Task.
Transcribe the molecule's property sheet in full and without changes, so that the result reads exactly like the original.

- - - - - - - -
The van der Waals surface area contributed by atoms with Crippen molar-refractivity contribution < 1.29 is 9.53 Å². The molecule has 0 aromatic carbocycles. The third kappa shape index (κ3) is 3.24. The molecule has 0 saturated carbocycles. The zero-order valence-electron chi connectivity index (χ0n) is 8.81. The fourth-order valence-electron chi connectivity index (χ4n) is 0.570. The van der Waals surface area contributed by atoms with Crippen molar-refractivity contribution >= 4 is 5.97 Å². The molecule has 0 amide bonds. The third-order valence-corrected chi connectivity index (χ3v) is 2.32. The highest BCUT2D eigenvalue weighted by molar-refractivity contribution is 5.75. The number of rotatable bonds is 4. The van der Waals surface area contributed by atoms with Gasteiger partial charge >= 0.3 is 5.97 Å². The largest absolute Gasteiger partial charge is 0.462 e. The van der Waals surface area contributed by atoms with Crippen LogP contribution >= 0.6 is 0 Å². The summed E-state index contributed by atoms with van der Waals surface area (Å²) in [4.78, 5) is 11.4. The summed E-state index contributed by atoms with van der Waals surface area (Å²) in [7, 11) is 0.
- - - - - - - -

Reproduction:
The van der Waals surface area contributed by atoms with Crippen molar-refractivity contribution < 1.29 is 9.53 Å². The molecule has 0 aromatic carbocycles. The third kappa shape index (κ3) is 3.24. The molecule has 0 saturated carbocycles. The zero-order valence-electron chi connectivity index (χ0n) is 8.81. The fourth-order valence-electron chi connectivity index (χ4n) is 0.570. The van der Waals surface area contributed by atoms with Crippen molar-refractivity contribution >= 4 is 5.97 Å². The molecule has 0 amide bonds. The third-order valence-corrected chi connectivity index (χ3v) is 2.32. The highest BCUT2D eigenvalue weighted by molar-refractivity contribution is 5.75. The number of rotatable bonds is 4. The van der Waals surface area contributed by atoms with Gasteiger partial charge >= 0.3 is 5.97 Å². The largest absolute Gasteiger partial charge is 0.462 e. The van der Waals surface area contributed by atoms with Crippen LogP contribution >= 0.6 is 0 Å². The summed E-state index contributed by atoms with van der Waals surface area (Å²) in [4.78, 5) is 11.4. The summed E-state index contributed by atoms with van der Waals surface area (Å²) in [7, 11) is 0.